The Choice to Love


A successful marriage requires falling in love many times, always with the same person.
— Mignon McLaughlin

The first time I heard those words, I felt a great sense of relief. My husband and I had been married for just over seven years, and we were experiencing a rough patch.

No, I don’t buy into the so-called seven-year itch. It is my belief and experience that there are several times throughout a marriage when you find yourself scratching. I believe the key is to see it for what it is and to know that it’s both normal and okay.

The Dream Life

Like a lot of young girls with a perfect mom and dad, living in a perfect house on a quiet street, I grew up with an idealized version of marriage that didn’t really serve my reality.

Two years after graduating from college and one month after my twenty-first birthday, my fiancé and I tied the knot in a lovely evening ceremony on July 23, 1982. It was sweltering hot that day! I would have much rather spent the evening in shorts, a tank top, and flip-flops instead of a long-sleeved, puffy dress that just didn’t feel like me.

It wasn’t long before the idealization of our dream life together started to show signs of stress at the seams. Our first year of marriage was one continuous argument followed by intense make-up sex that smoothed out the patches—until the next time. We were like two kids playing dress-up, albeit two intense individuals in love sharing an apartment together.

Adjusting Expectations

I had never even lived on my own before. I was going from a perfect life at home—where dinners were made, and every other need or desire was looked after—to being the other half of a partnership. Looking after bills, making dinners, and working to pay rent all of a sudden became a harsh reality, one I was certainly not prepared for!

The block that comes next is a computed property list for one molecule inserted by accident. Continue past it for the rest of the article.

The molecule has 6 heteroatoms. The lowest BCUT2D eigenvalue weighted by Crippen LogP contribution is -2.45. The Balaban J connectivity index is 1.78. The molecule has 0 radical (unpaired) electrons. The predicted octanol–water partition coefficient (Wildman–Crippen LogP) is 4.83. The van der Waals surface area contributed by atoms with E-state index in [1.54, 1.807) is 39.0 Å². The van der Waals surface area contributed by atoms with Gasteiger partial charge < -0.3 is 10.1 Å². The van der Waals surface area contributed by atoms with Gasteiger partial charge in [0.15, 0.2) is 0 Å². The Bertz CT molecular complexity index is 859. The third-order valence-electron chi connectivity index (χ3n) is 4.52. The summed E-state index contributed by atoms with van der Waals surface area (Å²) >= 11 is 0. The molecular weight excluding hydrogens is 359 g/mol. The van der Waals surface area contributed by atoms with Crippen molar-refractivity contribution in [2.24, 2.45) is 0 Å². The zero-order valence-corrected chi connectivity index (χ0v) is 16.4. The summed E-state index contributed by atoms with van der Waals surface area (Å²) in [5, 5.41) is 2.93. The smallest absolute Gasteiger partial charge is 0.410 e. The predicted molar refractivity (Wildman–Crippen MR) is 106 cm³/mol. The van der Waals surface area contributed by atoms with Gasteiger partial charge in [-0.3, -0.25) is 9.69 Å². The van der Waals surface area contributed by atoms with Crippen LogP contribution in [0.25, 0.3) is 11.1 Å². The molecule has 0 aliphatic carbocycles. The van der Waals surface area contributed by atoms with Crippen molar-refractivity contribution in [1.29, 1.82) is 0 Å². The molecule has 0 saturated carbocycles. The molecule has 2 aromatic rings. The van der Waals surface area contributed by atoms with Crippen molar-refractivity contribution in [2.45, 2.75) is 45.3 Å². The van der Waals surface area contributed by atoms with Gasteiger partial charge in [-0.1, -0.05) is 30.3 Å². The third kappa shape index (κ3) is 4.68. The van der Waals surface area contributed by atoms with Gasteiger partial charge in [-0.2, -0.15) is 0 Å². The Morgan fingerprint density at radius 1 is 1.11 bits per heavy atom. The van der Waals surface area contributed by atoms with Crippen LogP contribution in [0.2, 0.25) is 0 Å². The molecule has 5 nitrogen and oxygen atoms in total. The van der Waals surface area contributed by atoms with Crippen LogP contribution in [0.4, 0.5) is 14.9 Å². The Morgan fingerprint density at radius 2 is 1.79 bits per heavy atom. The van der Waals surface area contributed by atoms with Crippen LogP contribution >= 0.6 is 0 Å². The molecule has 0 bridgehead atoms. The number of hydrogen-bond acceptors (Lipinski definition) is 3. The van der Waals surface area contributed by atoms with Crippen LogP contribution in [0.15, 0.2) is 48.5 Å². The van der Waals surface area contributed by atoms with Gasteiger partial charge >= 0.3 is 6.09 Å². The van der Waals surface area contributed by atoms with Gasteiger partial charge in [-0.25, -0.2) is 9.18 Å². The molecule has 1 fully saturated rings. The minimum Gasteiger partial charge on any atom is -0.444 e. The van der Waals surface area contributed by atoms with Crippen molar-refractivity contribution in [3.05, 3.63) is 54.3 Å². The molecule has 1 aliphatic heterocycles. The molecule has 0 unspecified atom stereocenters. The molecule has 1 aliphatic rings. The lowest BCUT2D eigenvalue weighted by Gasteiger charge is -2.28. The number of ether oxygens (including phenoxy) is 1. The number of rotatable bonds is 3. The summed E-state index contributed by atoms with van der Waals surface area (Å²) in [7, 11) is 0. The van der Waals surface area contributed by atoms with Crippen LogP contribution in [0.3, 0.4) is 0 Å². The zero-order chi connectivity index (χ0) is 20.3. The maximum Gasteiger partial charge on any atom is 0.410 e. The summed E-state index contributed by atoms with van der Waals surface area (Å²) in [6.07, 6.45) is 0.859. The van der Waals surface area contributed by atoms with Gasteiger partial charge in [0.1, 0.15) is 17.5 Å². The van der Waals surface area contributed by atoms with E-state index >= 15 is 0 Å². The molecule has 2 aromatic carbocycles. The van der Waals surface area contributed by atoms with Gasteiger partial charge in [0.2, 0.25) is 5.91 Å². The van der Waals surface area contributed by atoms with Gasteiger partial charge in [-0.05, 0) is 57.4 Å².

We struggled immensely in those first few years, trying to find our way through the muck and the mire. It was a battle between the intense feelings of “What the hell did we do?” and “I love you more than anything," the typical emotions newlyweds experience while finding their way.

What I realized years later—after counseling, therapy and thousands of dollars in self-help seminars and books—is that the patterns, the hills and valleys, and most of the discontent in our marriage was a direct result of two things: the need to control and our expectations. 

Change from Within

After reflecting on my life and the relationships in my life (and how I navigated through them), it dawned on me that, if someone didn’t fit my ideal version of who I thought they should be, I would try to change them. I didn’t ask for their permission, and I didn’t think about how it would affect them. After all, it was all about me, right?

My only concern was for this person to fit my mold to satisfy my needs and my desires. If trying to control my partner’s behaviour wasn’t enough, I brought a sprinkle of expectation into the mix! Not only did I try to change him, I expected him to be what I wanted him to be. If things didn’t go my way, I got angry and shut him out.